Ventilation noise originates primarily from fans and the air turbulence generated inside ducts and around supply air and exhaust air terminal devices. The appearance of the noise is, of course, affected by factors such as the speed of rotation and the power of the fan, and by how the fan is stabilized or in other ways acoustically insulated. The noise level and the frequency characteristics are also largely determined by the velocity of the air inside ducts and around terminal devices, where factors such as the dimensions and appearance of the ducts and terminal devices may play a decisive role in the appearance of the noise.
The description of the physical characteristics of ventilation noise is based on more reliable knowledge than the description of the human effect. Misconceptions about the levels and frequency characteristics of ventilation noise are still common. This in turn has sometimes led to wrong suggestions about the measures that should be taken in order to eliminate the effects of a ventilation noise exposure.
The links between levels of exposure and inconvenience caused by ventilation noise are described in an investigation carried out on office workers.2 Technical measurements and analyses of the ventilation noise at 155 typical office workplaces were in this study combined with assessments by the office workers of the level of disturbance that they experienced, the effect on working performance, fatigue, stress-related pain, and headaches. The average noise level was about 40 dB(A) at two of the workplaces, while it was about 35 dB(A) at two others. It emerged from the narrow-band analyses that the sound pressure levels of the infrasound were not in any event of an order that this type of sound frequencies (below 20 Hz) could contribute to any disturbance effects. Any steps taken to counter the sound frequencies of the ventilation noise under 50 Hz, i. e., the point of intersection between the threshold curve of auditory perception and the spectral level distribution curve of the ventilation noise, would thus be ineffective in these cases. This conclusion is based on the fact that the sound pressure levels of the ventilation noise frequency under 50 Hz were significantly below the threshold curve of auditory perception, and as such were not audible. This situation is considered to be representati ve of today’s ventilation noise in offices. The same results were obtained in a study by Paakkonen.3 It must be pointed out, however, that levels above the perception threshold in the infrasound range can, of course, be generated from heavy — duty ventilation systems, for example in factories, stores, and department stores.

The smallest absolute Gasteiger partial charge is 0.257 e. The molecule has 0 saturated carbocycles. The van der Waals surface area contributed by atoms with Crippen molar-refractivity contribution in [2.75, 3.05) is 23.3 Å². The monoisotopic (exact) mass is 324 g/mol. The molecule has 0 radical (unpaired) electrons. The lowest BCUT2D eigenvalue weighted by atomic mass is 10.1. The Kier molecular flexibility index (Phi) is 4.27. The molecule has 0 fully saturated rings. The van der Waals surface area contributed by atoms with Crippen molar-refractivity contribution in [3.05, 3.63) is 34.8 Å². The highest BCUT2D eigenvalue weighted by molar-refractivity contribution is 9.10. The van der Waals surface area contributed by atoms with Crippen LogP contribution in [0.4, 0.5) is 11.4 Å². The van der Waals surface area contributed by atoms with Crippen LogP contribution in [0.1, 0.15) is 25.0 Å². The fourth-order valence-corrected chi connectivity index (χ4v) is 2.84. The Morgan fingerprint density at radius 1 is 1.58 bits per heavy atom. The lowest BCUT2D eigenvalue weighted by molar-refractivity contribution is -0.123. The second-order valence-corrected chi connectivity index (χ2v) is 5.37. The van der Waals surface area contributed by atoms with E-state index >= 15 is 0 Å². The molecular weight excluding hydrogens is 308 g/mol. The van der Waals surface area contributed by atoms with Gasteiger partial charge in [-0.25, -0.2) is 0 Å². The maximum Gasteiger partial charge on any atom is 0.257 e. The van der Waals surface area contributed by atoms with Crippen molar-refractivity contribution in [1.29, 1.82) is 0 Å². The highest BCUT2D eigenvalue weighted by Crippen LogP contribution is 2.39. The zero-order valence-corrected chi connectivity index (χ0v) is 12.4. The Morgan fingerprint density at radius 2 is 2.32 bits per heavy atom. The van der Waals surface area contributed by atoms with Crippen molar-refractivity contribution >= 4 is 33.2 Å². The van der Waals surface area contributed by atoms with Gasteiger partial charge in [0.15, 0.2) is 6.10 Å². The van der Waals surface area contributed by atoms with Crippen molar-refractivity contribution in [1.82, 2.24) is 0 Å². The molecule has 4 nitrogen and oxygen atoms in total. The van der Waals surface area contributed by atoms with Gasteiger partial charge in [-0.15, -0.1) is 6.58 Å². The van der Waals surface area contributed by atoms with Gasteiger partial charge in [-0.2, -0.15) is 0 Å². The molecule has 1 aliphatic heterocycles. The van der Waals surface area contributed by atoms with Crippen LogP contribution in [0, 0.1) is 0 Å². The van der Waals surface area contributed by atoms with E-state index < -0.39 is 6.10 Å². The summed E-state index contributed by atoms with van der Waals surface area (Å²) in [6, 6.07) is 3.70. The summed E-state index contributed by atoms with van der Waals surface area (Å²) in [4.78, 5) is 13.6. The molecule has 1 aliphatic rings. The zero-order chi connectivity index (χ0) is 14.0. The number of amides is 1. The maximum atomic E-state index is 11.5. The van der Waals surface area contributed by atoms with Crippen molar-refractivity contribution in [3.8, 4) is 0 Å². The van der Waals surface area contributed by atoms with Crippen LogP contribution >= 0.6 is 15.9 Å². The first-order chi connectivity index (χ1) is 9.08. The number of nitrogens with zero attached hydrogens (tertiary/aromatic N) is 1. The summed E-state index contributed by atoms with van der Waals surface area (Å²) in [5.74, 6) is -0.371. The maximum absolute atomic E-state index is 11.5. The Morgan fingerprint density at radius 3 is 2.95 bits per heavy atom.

It should also be pointed out that the levels from ventilation noise in, for example, workshop premises are often lower than those emanating from other sources, for example machines of various kinds. It is not uncommon for the ventilation noise from industrial premises to cause more disturbance in adjacent offices than in the industrial premises themselves. The fact that ventilation noise propagates in this manner is due to its pronounced low-frequency character. The more low-frequency components in the noise, the greater the propagation. Sound radiation from industrial premises, via duct openings in facades and roofs, may in this manner also cause disturbances in nearby residential accommodations.
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